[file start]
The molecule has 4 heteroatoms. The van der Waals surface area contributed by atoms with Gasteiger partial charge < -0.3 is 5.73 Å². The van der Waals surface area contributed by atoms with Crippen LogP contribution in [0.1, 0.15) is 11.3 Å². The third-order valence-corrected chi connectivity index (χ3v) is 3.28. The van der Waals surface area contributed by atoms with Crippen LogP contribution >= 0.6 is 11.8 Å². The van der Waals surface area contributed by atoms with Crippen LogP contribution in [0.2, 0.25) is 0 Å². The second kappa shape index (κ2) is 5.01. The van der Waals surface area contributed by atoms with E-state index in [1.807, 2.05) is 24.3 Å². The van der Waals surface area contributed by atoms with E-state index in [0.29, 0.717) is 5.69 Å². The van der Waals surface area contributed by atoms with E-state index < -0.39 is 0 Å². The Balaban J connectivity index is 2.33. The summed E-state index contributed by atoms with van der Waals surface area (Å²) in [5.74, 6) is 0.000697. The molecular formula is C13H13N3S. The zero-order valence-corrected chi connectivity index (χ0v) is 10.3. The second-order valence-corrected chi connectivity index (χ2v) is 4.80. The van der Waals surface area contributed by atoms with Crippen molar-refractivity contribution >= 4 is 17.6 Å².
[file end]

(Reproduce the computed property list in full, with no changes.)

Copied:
The molecule has 4 heteroatoms. The van der Waals surface area contributed by atoms with Gasteiger partial charge < -0.3 is 5.73 Å². The van der Waals surface area contributed by atoms with Crippen LogP contribution in [0.1, 0.15) is 11.3 Å². The third-order valence-corrected chi connectivity index (χ3v) is 3.28. The van der Waals surface area contributed by atoms with Crippen LogP contribution >= 0.6 is 11.8 Å². The van der Waals surface area contributed by atoms with Crippen LogP contribution in [0.2, 0.25) is 0 Å². The second kappa shape index (κ2) is 5.01. The van der Waals surface area contributed by atoms with E-state index in [1.807, 2.05) is 24.3 Å². The van der Waals surface area contributed by atoms with E-state index in [0.29, 0.717) is 5.69 Å². The van der Waals surface area contributed by atoms with E-state index < -0.39 is 0 Å². The Balaban J connectivity index is 2.33. The summed E-state index contributed by atoms with van der Waals surface area (Å²) in [5.74, 6) is 0.000697. The molecular formula is C13H13N3S. The zero-order valence-corrected chi connectivity index (χ0v) is 10.3. The second-order valence-corrected chi connectivity index (χ2v) is 4.80. The van der Waals surface area contributed by atoms with Crippen molar-refractivity contribution >= 4 is 17.6 Å².